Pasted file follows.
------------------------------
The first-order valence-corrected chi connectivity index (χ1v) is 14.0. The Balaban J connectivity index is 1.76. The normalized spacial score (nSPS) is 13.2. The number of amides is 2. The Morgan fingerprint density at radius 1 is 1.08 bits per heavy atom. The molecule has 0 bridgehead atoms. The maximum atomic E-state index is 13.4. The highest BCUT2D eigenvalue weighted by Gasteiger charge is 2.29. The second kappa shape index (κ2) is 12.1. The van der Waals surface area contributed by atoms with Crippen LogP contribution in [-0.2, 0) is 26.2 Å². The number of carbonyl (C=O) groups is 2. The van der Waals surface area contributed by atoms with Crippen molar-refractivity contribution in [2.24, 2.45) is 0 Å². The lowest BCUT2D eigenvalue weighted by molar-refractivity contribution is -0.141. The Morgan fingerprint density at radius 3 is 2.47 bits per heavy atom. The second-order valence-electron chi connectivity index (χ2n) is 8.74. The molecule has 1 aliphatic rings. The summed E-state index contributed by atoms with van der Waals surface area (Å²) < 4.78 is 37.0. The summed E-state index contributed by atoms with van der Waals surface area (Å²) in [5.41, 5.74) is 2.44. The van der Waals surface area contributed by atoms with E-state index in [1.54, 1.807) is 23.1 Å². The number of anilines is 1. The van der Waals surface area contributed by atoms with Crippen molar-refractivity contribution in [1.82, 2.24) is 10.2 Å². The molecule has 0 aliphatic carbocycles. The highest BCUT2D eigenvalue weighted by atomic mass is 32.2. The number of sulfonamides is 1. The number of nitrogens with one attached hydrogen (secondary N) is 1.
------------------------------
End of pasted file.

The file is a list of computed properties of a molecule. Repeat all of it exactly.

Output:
The first-order valence-corrected chi connectivity index (χ1v) is 14.0. The Balaban J connectivity index is 1.76. The normalized spacial score (nSPS) is 13.2. The number of amides is 2. The Morgan fingerprint density at radius 1 is 1.08 bits per heavy atom. The molecule has 0 bridgehead atoms. The maximum atomic E-state index is 13.4. The highest BCUT2D eigenvalue weighted by Gasteiger charge is 2.29. The second kappa shape index (κ2) is 12.1. The van der Waals surface area contributed by atoms with Crippen LogP contribution in [-0.2, 0) is 26.2 Å². The number of carbonyl (C=O) groups is 2. The van der Waals surface area contributed by atoms with Crippen molar-refractivity contribution in [2.24, 2.45) is 0 Å². The lowest BCUT2D eigenvalue weighted by molar-refractivity contribution is -0.141. The Morgan fingerprint density at radius 3 is 2.47 bits per heavy atom. The second-order valence-electron chi connectivity index (χ2n) is 8.74. The molecule has 1 aliphatic rings. The summed E-state index contributed by atoms with van der Waals surface area (Å²) < 4.78 is 37.0. The summed E-state index contributed by atoms with van der Waals surface area (Å²) in [5.41, 5.74) is 2.44. The van der Waals surface area contributed by atoms with E-state index in [1.54, 1.807) is 23.1 Å². The number of anilines is 1. The van der Waals surface area contributed by atoms with Crippen molar-refractivity contribution in [1.82, 2.24) is 10.2 Å². The molecule has 0 aliphatic carbocycles. The highest BCUT2D eigenvalue weighted by atomic mass is 32.2. The number of sulfonamides is 1. The number of nitrogens with one attached hydrogen (secondary N) is 1.